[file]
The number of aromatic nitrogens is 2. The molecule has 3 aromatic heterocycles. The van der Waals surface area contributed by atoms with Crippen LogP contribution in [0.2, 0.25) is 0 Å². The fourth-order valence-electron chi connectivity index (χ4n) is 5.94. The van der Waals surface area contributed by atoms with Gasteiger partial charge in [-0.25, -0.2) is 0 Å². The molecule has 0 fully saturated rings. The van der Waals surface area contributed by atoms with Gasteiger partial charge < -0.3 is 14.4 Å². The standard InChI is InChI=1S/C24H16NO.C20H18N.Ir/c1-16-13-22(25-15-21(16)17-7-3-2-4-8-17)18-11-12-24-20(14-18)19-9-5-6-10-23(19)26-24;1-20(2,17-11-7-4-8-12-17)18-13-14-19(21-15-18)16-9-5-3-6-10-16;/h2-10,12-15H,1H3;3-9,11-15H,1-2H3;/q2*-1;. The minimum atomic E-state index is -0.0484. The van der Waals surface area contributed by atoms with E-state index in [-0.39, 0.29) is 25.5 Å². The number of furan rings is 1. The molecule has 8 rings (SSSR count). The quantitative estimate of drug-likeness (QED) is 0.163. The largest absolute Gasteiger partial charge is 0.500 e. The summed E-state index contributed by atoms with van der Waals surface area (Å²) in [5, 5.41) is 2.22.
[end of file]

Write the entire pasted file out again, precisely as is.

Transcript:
The number of aromatic nitrogens is 2. The molecule has 3 aromatic heterocycles. The van der Waals surface area contributed by atoms with Crippen LogP contribution in [0.2, 0.25) is 0 Å². The fourth-order valence-electron chi connectivity index (χ4n) is 5.94. The van der Waals surface area contributed by atoms with Gasteiger partial charge in [-0.25, -0.2) is 0 Å². The molecule has 0 fully saturated rings. The van der Waals surface area contributed by atoms with Gasteiger partial charge < -0.3 is 14.4 Å². The standard InChI is InChI=1S/C24H16NO.C20H18N.Ir/c1-16-13-22(25-15-21(16)17-7-3-2-4-8-17)18-11-12-24-20(14-18)19-9-5-6-10-23(19)26-24;1-20(2,17-11-7-4-8-12-17)18-13-14-19(21-15-18)16-9-5-3-6-10-16;/h2-10,12-15H,1H3;3-9,11-15H,1-2H3;/q2*-1;. The minimum atomic E-state index is -0.0484. The van der Waals surface area contributed by atoms with E-state index in [-0.39, 0.29) is 25.5 Å². The number of furan rings is 1. The molecule has 8 rings (SSSR count). The quantitative estimate of drug-likeness (QED) is 0.163. The largest absolute Gasteiger partial charge is 0.500 e. The summed E-state index contributed by atoms with van der Waals surface area (Å²) in [5, 5.41) is 2.22.